Seeing Things celebrates Black History Month

Hi everyone,

In the month of October, we from the Seeing Things group at Glasgow Women’s Library are really excited to be celebrating Black History Month. In it’s 30th anniversary this year, Black History Month was introduced to recognise, appreciate and celebrate the diverse communities in Britain. It is a month dedicated to educating others and ourselves about Black history, heritage and legacy, as well as the ongoing struggles for equality and justice. Below are some trips we have planned in the run-up to Black History Month and throughout October, that focus specifically on fantastic work by BME women, or on significant events in our recent history.

Yomi Adegoke pictured left & Elizabeth Uviebinené pictured right27th of September: Slay in your Lane – In Conversation with Yomi Adegoke and Elizabeth Uviebinené

Adegoke and Uviebinené are best friends who wrote Slay In Your Lane as a response to the lack of books addressing the unique challenges black women face in all areas of their lives. The book explores the ways that being black and a woman affects education, work, dating, representation, money, and health, and offers advice and encouragement to other black women on how to navigate these. Following a range of sold-out events across the UK you can join the brilliant Yomi Adegoke and Elizabeth Uviebinené in conversation with Tomiwa Folorunso at Glasgow Women’s Library. More info here.

8th of October: A talk by Maya Chowdhry 

Maya Chowdhry is a poet, artist and activist who will be interviewed and sharing work at Glasgow University. With all her work, whether it is site-specific installations, art that combines photography, video and animation, theatre performances or poetry, Maya Chowdhry tries to empower and change the world. She has done art projects about food poverty, the impact of climate change on the Indian subcontinent, refugees and colonialism. She has also published several collections of poetry and her writing has appeared in magazines. More info here.

9th of October: First Waves exhibition launch

First Waves Glasgow Portraits. Credit: Scarlett Crawford

In 1965, the Race Relations Act was put in place, which made racial discrimination a crime. The UK Parliament Artist in Residence, Scarlett Crawford, held workshops with community groups in Glasgow to find out how this new law impacted their lives. Local women shared their stories through audio recording, interviews and photographs created together with the artist. At the launch, we will be able to see the exhibition, and meet the artist and some of the women involved. More info here.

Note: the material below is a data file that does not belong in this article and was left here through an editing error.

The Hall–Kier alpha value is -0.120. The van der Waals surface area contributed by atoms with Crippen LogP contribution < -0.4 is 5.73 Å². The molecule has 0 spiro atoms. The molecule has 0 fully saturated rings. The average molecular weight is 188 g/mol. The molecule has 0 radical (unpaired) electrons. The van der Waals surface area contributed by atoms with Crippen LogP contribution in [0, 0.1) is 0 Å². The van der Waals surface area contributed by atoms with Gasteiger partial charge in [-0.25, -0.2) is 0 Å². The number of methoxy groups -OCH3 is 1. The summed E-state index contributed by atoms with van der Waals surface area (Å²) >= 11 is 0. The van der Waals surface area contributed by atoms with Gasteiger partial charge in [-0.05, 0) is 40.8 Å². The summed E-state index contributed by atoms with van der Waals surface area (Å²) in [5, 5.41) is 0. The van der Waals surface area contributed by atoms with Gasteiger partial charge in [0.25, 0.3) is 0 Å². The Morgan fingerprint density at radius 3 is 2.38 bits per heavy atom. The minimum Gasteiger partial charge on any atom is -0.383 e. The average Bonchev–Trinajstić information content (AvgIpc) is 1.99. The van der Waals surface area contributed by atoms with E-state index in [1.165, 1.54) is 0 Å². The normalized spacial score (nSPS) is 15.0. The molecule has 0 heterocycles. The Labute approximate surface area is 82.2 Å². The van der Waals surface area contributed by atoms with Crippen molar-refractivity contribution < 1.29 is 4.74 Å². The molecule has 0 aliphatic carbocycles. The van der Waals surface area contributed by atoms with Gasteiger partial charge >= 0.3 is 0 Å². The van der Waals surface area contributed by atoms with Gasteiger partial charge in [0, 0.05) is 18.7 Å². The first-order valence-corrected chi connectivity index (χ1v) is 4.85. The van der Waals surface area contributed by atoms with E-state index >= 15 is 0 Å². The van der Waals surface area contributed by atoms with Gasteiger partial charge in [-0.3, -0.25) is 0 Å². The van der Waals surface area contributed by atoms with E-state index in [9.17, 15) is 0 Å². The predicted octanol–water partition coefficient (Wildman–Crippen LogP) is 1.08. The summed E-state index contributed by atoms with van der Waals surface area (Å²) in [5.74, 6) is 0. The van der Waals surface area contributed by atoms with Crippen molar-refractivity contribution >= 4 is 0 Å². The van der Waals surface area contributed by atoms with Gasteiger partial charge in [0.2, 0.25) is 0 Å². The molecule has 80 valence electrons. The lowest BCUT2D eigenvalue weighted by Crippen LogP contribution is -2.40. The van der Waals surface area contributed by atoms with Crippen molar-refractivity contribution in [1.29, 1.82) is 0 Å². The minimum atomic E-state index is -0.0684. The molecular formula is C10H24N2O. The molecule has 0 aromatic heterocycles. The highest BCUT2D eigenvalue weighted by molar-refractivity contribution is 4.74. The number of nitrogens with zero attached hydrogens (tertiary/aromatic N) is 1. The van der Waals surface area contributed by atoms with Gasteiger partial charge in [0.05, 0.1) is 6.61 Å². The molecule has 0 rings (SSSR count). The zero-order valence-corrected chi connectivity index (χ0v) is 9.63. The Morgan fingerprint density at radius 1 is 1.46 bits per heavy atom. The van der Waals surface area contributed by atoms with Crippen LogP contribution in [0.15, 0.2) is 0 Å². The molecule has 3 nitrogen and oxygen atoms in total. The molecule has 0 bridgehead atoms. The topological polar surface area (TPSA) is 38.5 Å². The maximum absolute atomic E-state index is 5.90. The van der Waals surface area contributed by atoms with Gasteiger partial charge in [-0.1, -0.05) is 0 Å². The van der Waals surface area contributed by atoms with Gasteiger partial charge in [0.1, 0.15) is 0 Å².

25th of October, 2pm: The ‘Hela’ Cells: Henrietta Lacks, The Lady and her Legacy 

Henrietta Lacks was born in 1920 in Roanoke, Virginia. After she died in the 1950s, cells were taken from her body without her giving consent, to form the HeLa cell line. This has been used extensively in medical research since, and still impacts the scientific world today. This workshop focuses on the ethical issues around the use of Henrietta Lacks’ DNA, and allows you to make your own DNA bracelet. More information about this trip will be on the website soon, for now look here.

If you would like to come along on any of these trips, please email emily.ilett@womenslibrary.org.uk or call the library on 0141 550 2267 to book your place. We have plenty more trips planned to all sorts of different events over the next few months, so if you can’t make it to any of these, there are loads more options in future! You can sign up to our mailing list, to get invitations to events in your inbox, by emailing emily.ilett@womenslibrary.org.ukas well.

Seeing Things is a group of women that meet up to see art, performances and cultural events put on by women across Glasgow and beyond. We think it’s more fun to go to see things together, and we usually have a cup of tea or coffee afterwards. Our trips are always free, and everyone is welcome to come along. All our trips are inclusive of Trans and Intersex women, as well as non-binary and gender fluid people who identify in a significant way as woman or female.

 

Post a Comment

Your email is kept private. Required fields are marked *

*
*

You may use some HTML tags and attributes.